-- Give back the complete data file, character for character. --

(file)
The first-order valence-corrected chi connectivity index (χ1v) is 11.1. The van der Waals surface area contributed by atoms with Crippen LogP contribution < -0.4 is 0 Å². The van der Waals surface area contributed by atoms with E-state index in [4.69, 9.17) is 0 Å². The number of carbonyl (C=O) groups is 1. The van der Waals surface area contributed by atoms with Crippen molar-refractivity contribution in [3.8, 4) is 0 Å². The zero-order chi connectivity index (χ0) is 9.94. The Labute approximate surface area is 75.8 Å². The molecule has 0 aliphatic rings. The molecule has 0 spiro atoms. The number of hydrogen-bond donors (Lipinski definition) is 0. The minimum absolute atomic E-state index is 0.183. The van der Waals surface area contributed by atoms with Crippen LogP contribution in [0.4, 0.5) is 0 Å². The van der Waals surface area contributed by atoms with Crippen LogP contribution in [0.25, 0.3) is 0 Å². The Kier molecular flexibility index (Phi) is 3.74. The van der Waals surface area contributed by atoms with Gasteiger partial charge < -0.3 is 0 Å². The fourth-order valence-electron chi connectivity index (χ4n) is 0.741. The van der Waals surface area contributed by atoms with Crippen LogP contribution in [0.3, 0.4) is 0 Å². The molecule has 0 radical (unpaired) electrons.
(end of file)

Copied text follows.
The first-order valence-corrected chi connectivity index (χ1v) is 11.1. The van der Waals surface area contributed by atoms with Crippen LogP contribution < -0.4 is 0 Å². The van der Waals surface area contributed by atoms with E-state index in [4.69, 9.17) is 0 Å². The number of carbonyl (C=O) groups is 1. The van der Waals surface area contributed by atoms with Crippen molar-refractivity contribution in [3.8, 4) is 0 Å². The zero-order chi connectivity index (χ0) is 9.94. The Labute approximate surface area is 75.8 Å². The molecule has 0 aliphatic rings. The molecule has 0 spiro atoms. The number of hydrogen-bond donors (Lipinski definition) is 0. The minimum absolute atomic E-state index is 0.183. The van der Waals surface area contributed by atoms with Crippen LogP contribution in [0.4, 0.5) is 0 Å². The van der Waals surface area contributed by atoms with Crippen LogP contribution in [0.25, 0.3) is 0 Å². The Kier molecular flexibility index (Phi) is 3.74. The van der Waals surface area contributed by atoms with Gasteiger partial charge < -0.3 is 0 Å². The fourth-order valence-electron chi connectivity index (χ4n) is 0.741. The van der Waals surface area contributed by atoms with Crippen LogP contribution in [0.3, 0.4) is 0 Å². The molecule has 0 radical (unpaired) electrons.